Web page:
glow bugs in a jar

Continuing my learning of electronics doodads, this week I have been introducing myself to the 555 timer and a display driver.

I’d rescued a load of the 555 chips out of some junked circuitboards, so when I saw this instructable for fireflies in a jar I thought I’d give it a go. (This page was also useful, as was this datasheet because I could only get a 4033 not a 4026 – pin 14 to ground people, pin 14 to ground.)

When the parts came the 1500uF capacitors were HUGE, so I thought I’d run with that rather than trying to make wires and parts invisible.

Here’s what I ended up with instead of fireflies:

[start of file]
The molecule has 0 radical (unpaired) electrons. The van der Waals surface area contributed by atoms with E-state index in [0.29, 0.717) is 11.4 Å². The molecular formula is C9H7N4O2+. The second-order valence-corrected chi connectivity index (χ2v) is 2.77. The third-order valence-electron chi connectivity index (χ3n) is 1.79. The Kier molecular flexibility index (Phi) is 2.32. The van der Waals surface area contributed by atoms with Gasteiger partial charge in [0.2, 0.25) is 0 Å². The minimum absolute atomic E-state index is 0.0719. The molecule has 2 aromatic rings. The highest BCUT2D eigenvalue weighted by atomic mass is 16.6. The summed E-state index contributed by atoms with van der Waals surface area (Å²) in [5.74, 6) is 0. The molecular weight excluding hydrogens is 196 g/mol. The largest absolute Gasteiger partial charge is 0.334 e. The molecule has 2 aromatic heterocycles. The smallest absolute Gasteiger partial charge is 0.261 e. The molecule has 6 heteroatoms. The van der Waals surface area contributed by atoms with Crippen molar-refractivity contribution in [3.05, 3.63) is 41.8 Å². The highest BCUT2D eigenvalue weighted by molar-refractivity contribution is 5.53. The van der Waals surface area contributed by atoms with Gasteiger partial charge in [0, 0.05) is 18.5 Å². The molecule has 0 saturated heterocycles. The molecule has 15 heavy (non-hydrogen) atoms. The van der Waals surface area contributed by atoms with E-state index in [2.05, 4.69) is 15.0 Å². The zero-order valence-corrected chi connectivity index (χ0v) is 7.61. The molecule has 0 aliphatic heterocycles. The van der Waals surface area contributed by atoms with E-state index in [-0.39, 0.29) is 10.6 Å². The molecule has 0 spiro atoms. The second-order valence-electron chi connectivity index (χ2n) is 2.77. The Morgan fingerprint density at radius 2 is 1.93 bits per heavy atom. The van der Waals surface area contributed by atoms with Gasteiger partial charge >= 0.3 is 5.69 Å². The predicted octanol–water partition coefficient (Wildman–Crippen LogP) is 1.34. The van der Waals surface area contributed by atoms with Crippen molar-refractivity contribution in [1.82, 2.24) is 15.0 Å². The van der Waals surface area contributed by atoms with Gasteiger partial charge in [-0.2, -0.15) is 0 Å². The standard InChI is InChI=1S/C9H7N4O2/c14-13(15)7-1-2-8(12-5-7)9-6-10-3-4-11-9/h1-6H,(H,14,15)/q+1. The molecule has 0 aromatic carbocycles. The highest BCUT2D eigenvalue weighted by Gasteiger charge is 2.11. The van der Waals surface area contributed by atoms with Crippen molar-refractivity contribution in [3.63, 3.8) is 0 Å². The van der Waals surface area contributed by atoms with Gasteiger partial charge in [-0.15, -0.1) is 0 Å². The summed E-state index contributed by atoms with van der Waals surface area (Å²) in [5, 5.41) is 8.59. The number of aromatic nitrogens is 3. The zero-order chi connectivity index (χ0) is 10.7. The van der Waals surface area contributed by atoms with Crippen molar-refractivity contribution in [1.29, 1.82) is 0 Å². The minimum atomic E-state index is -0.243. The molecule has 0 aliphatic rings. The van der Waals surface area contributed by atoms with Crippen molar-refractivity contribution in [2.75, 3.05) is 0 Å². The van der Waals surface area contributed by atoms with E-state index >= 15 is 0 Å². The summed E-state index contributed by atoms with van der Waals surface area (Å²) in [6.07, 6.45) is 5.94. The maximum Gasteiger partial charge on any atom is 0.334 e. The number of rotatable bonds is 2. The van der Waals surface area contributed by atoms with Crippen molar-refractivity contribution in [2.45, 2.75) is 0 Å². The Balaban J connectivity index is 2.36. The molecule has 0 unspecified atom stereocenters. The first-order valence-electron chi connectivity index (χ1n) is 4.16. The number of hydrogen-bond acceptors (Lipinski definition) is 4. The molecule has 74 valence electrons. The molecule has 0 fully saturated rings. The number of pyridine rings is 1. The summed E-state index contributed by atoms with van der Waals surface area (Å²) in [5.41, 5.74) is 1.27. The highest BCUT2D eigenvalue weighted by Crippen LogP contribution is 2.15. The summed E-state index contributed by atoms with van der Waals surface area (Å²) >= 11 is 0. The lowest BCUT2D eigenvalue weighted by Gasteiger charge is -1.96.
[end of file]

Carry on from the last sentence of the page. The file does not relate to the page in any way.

Each glow bug is made out of - and only of - the components requred for that part of the circuit. All parts are functional.

Each glow bug is made out of - and only of - the components requred for that part of the circuit. All parts are functional.

After trawling some charity shops and finally finding a couple of glass jars, I squeezed in five bugs, the circuitry and some sand donated by a friend.

Making it really difficult to photograph in the process!

Battery and circuit embedded in the lid. Who wants a laser cutter? I want a laser cutter.

Battery and circuit embedded in the lid. Who wants a laser cutter? I want a laser cutter.

bugs2

bugs1

The capacitors are a nice way to get the LEDs to fade in and out. I’m using a 330 ohm resistor to get that fade time. (I’m also using a 220k resistor as R2 in the timer circuit to give an interval of about 14 seconds between changes.

Here’s some not great video that sort of shows the effect:

Untitled from nikkipugh on Vimeo.

Rest assured they’re pretty awesome when seen with your own eyes, ‘cos eyes are amazing.